SUMMARY: GRUB: booting from cloned root disk (how to)

From: Beat Jucker <>
Date: Thu Aug 28 2008 - 12:36:21 EDT
Thanks to Doug Yatcilla. He gave me the missing puzzle:

  mount /dev/dsk/c1t1d0s0 /mnt
  bootadm update-archive -R /mnt     

-- Beat


> Well, this is how I see things;
> c1t0d0s0 is the disk with your original Solaris 10 system.  That disk
> is hd(0,0,a) from GRUB's point of view.  The c1t0d0s0 should have
> "/pci.../sd@0,0,a" specified in the bootenv.rc file.
> If your disk controller will only boot from c1t0d0s0, then the GRUB
> bootblocks are read from that disk as are all the files in /boot/grub
> (like menu.lst).  So, that disk needs to be present when the system  
> boots.
> But, you may specify a different disk from which Solaris will be
> booted.  I would verify that using "root (hd0,0,a)" in GRUB will boot
> Solaris from c1t0d0s0.
> Next, mount c1t1d0s0 on /mnt and verify that /mnt/etc/vfstab
> has the root filesystem specified as c1t1d0s0.  Also, verify that
> /mnt/boot/solaris/bootenv.rc has bootpath set to "/pci.../sd@1,0,a"
> Next, mount c1t1d0s0 on /mnt and verify that /mnt/etc/vfstab
> has the root filesystem specified as c1t1d0s0.  Also, verify that
> /mnt/boot/solaris/bootenv.rc has bootpath set to "/pci.../sd@1,0,a"
> Then, reboot the system and specify "root (hd1,0,a)" in GRUB to boot
> Solaris from c1t1d0s0.
> If that doesn't work, then I am stumped.
> If it doesn't work, I would use Live Upgrade (lucreate & luactivate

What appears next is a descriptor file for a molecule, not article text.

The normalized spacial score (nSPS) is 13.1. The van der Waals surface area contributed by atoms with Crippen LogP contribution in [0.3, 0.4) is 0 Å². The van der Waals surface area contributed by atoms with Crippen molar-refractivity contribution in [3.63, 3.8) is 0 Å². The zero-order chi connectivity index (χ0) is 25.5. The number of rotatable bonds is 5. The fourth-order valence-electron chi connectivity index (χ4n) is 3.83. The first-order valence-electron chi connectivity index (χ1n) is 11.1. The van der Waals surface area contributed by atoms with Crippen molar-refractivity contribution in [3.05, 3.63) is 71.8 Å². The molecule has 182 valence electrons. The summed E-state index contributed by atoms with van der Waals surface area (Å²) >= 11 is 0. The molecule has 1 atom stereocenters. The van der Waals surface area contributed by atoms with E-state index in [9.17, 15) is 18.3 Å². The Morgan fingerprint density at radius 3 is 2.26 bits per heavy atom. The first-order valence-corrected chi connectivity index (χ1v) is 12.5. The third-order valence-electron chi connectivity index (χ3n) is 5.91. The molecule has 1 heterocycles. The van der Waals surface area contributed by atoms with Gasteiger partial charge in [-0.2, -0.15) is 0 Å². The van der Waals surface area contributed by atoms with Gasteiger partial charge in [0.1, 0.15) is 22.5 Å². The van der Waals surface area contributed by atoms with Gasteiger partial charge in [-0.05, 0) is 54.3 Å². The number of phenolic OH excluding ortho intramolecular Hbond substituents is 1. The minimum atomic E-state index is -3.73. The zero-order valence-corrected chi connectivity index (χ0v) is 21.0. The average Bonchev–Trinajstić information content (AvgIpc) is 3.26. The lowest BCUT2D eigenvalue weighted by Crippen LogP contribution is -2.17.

> commands) to make a copy of your current boot environment from     
> c1t0d0s0 to c1t1d0s0.  This will automatically do exactly what you are
> trying to manually.  LU will automatically adjust GRUB, bootenv.rc,   
> /etc/vfstab, etc.  It is probably the safest thing to do.
> Good luck,
> Doug 

Hello Beat,

I forgot about the bootadm command.  I think you need to run
"bootadm -R /mnt update-archive" in order for the changes you made to
/boot/solaris/bootenv.rc to be included in the ramdisk image of
Solaris that is booted by GRUB.

More info here::

The lesson is that the booting process for x86 Solaris is more/overly
complicated and prone to errors compared to SPARC.  Live Upgrade     
simplifies things, though.

Hello SUN sysadmins

We have a Sun Fire x4240 (fully patched Solaris 10).
Until now I have worked only with Sparc & Solaris9. 
I'm not so familiar with x86 & Solaris10. 

I want to be able booting from a cloned disk.
Because ZFS isn't ready for system FS I have cloned the system disk
manually (just a small modified script already working for our     
Solaris9 Sun Fires):

  - partition the clone disk, make it bootable
    fdisk -B /dev/rdsk/c1t1d0p0
    prtvtoc /dev/rdsk/c1t0d0s2 | fmthard -s - /dev/rdsk/c1t1d0s2
    installgrub -fm /boot/grub/stage1 /boot/grub/stage2 /dev/rdsk/c1t1d0s0
  - create filesystem and copy all files to the clone disk (using snapshot
    and ufsdump, adjusting cloned /etc/vfstab afterwards)
  - enhance GRUB boot menu to hd1 (default: root=hd0,0,a)
    title Solaris 10 clone disk
    root (hd1,0,a)
    kernel /platform/i86pc/multiboot
    module /platform/i86pc/boot_archive
So far everything seems OK but when I boot the system (GRUB boot menu
"Solaris 10 clone disk") it boots always from default root (c1t0d0) and
not from cloned disk (c1t1d0). Even when I change/edit the boot disk manually
from GRUP boot menu: root (hd0,0,a) --> root (hd1,0,a) it boots from c1t0d0 ...

Did I miss something?

Because I'll use zfs raid feature for user data I didnt touch the builtin
Raid controller ASR-5805. But after checking disk status with the command
"arcconf getstat 1 al" I can see only disk-0 has "Bootable=Yes" and all  
other disks have "Bootable=No". Could this be the problem?
How to set disk-1 as "Bootable=Yes" (couldn't find this task in the manual)?

Best regards
-- Beat     
sunmanagers mailing list
Received on Thu Aug 28 12:38:47 2008

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